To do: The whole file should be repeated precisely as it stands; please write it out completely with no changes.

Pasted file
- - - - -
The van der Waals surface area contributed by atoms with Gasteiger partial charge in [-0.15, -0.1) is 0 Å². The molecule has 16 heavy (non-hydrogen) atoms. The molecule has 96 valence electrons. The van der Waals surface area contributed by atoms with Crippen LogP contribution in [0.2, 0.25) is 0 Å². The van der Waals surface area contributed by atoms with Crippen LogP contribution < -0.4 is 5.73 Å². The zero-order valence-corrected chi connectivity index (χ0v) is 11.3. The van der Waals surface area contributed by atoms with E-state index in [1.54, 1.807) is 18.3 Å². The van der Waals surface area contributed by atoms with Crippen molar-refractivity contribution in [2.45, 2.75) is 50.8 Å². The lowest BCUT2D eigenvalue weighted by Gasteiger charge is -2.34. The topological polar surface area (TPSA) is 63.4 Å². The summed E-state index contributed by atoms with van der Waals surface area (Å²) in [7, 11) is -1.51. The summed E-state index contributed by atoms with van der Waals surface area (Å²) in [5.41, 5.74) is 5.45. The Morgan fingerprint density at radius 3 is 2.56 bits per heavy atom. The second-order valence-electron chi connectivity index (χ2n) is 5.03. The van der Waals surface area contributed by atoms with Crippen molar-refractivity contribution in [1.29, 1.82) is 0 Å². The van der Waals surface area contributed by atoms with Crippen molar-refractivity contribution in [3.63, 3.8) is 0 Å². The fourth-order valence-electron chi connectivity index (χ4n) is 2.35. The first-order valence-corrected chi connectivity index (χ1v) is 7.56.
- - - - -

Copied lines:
The van der Waals surface area contributed by atoms with Gasteiger partial charge in [-0.15, -0.1) is 0 Å². The molecule has 16 heavy (non-hydrogen) atoms. The molecule has 96 valence electrons. The van der Waals surface area contributed by atoms with Crippen LogP contribution in [0.2, 0.25) is 0 Å². The van der Waals surface area contributed by atoms with Crippen LogP contribution < -0.4 is 5.73 Å². The zero-order valence-corrected chi connectivity index (χ0v) is 11.3. The van der Waals surface area contributed by atoms with E-state index in [1.54, 1.807) is 18.3 Å². The van der Waals surface area contributed by atoms with Crippen molar-refractivity contribution in [2.45, 2.75) is 50.8 Å². The lowest BCUT2D eigenvalue weighted by Gasteiger charge is -2.34. The topological polar surface area (TPSA) is 63.4 Å². The summed E-state index contributed by atoms with van der Waals surface area (Å²) in [7, 11) is -1.51. The summed E-state index contributed by atoms with van der Waals surface area (Å²) in [5.41, 5.74) is 5.45. The Morgan fingerprint density at radius 3 is 2.56 bits per heavy atom. The second-order valence-electron chi connectivity index (χ2n) is 5.03. The van der Waals surface area contributed by atoms with Crippen molar-refractivity contribution in [1.29, 1.82) is 0 Å². The van der Waals surface area contributed by atoms with Crippen molar-refractivity contribution in [3.63, 3.8) is 0 Å². The fourth-order valence-electron chi connectivity index (χ4n) is 2.35. The first-order valence-corrected chi connectivity index (χ1v) is 7.56.